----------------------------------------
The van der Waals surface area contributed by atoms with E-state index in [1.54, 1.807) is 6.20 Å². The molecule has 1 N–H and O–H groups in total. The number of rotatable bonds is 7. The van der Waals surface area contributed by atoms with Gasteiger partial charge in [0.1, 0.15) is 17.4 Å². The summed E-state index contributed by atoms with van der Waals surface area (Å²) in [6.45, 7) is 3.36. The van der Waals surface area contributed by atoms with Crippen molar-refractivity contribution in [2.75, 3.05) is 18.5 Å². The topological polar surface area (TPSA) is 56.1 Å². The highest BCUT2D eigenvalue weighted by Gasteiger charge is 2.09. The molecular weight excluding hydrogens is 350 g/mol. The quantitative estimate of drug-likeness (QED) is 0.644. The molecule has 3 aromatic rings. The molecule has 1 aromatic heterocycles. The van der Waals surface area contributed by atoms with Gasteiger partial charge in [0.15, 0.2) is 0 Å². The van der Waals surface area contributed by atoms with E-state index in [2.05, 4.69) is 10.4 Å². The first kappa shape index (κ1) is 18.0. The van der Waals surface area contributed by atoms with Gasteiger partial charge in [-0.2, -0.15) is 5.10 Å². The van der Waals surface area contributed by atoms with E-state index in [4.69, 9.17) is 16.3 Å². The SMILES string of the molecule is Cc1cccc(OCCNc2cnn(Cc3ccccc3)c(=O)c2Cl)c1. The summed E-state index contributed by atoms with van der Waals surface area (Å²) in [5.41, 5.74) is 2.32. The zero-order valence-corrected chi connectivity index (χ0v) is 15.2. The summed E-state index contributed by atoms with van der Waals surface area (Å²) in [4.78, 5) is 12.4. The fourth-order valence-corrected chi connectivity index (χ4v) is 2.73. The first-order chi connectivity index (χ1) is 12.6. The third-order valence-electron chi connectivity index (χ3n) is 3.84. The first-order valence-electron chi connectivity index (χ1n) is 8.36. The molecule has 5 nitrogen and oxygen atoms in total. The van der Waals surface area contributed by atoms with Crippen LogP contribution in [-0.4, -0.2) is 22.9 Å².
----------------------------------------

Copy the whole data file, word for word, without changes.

The van der Waals surface area contributed by atoms with E-state index in [1.54, 1.807) is 6.20 Å². The molecule has 1 N–H and O–H groups in total. The number of rotatable bonds is 7. The van der Waals surface area contributed by atoms with Gasteiger partial charge in [0.1, 0.15) is 17.4 Å². The summed E-state index contributed by atoms with van der Waals surface area (Å²) in [6.45, 7) is 3.36. The van der Waals surface area contributed by atoms with Crippen molar-refractivity contribution in [2.75, 3.05) is 18.5 Å². The topological polar surface area (TPSA) is 56.1 Å². The highest BCUT2D eigenvalue weighted by Gasteiger charge is 2.09. The molecular weight excluding hydrogens is 350 g/mol. The quantitative estimate of drug-likeness (QED) is 0.644. The molecule has 3 aromatic rings. The molecule has 1 aromatic heterocycles. The van der Waals surface area contributed by atoms with Gasteiger partial charge in [0.15, 0.2) is 0 Å². The van der Waals surface area contributed by atoms with E-state index in [2.05, 4.69) is 10.4 Å². The first kappa shape index (κ1) is 18.0. The van der Waals surface area contributed by atoms with Gasteiger partial charge in [-0.2, -0.15) is 5.10 Å². The van der Waals surface area contributed by atoms with E-state index in [4.69, 9.17) is 16.3 Å². The SMILES string of the molecule is Cc1cccc(OCCNc2cnn(Cc3ccccc3)c(=O)c2Cl)c1. The summed E-state index contributed by atoms with van der Waals surface area (Å²) in [5.41, 5.74) is 2.32. The zero-order valence-corrected chi connectivity index (χ0v) is 15.2. The summed E-state index contributed by atoms with van der Waals surface area (Å²) in [4.78, 5) is 12.4. The fourth-order valence-corrected chi connectivity index (χ4v) is 2.73. The first-order chi connectivity index (χ1) is 12.6. The third-order valence-electron chi connectivity index (χ3n) is 3.84. The first-order valence-electron chi connectivity index (χ1n) is 8.36. The molecule has 5 nitrogen and oxygen atoms in total. The van der Waals surface area contributed by atoms with Crippen LogP contribution in [-0.4, -0.2) is 22.9 Å².